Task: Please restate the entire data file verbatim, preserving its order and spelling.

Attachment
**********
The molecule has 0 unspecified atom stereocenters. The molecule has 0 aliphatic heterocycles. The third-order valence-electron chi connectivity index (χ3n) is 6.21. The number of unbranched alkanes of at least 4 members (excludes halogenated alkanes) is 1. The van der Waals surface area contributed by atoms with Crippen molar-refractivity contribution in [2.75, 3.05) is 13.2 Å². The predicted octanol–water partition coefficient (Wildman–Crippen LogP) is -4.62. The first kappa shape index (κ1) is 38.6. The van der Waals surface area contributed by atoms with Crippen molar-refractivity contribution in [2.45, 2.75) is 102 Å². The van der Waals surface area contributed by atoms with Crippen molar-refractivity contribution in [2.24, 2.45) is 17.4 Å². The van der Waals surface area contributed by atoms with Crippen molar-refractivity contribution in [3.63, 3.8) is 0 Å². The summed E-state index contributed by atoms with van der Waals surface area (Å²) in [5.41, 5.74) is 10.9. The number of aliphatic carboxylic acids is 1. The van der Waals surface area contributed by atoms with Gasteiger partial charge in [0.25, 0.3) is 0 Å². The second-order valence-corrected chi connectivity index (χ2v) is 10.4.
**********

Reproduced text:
The molecule has 0 unspecified atom stereocenters. The molecule has 0 aliphatic heterocycles. The third-order valence-electron chi connectivity index (χ3n) is 6.21. The number of unbranched alkanes of at least 4 members (excludes halogenated alkanes) is 1. The van der Waals surface area contributed by atoms with Crippen molar-refractivity contribution in [2.75, 3.05) is 13.2 Å². The predicted octanol–water partition coefficient (Wildman–Crippen LogP) is -4.62. The first kappa shape index (κ1) is 38.6. The van der Waals surface area contributed by atoms with Crippen molar-refractivity contribution in [2.45, 2.75) is 102 Å². The van der Waals surface area contributed by atoms with Crippen molar-refractivity contribution in [2.24, 2.45) is 17.4 Å². The van der Waals surface area contributed by atoms with Crippen molar-refractivity contribution in [3.63, 3.8) is 0 Å². The summed E-state index contributed by atoms with van der Waals surface area (Å²) in [5.41, 5.74) is 10.9. The number of aliphatic carboxylic acids is 1. The van der Waals surface area contributed by atoms with Gasteiger partial charge in [0.25, 0.3) is 0 Å². The second-order valence-corrected chi connectivity index (χ2v) is 10.4.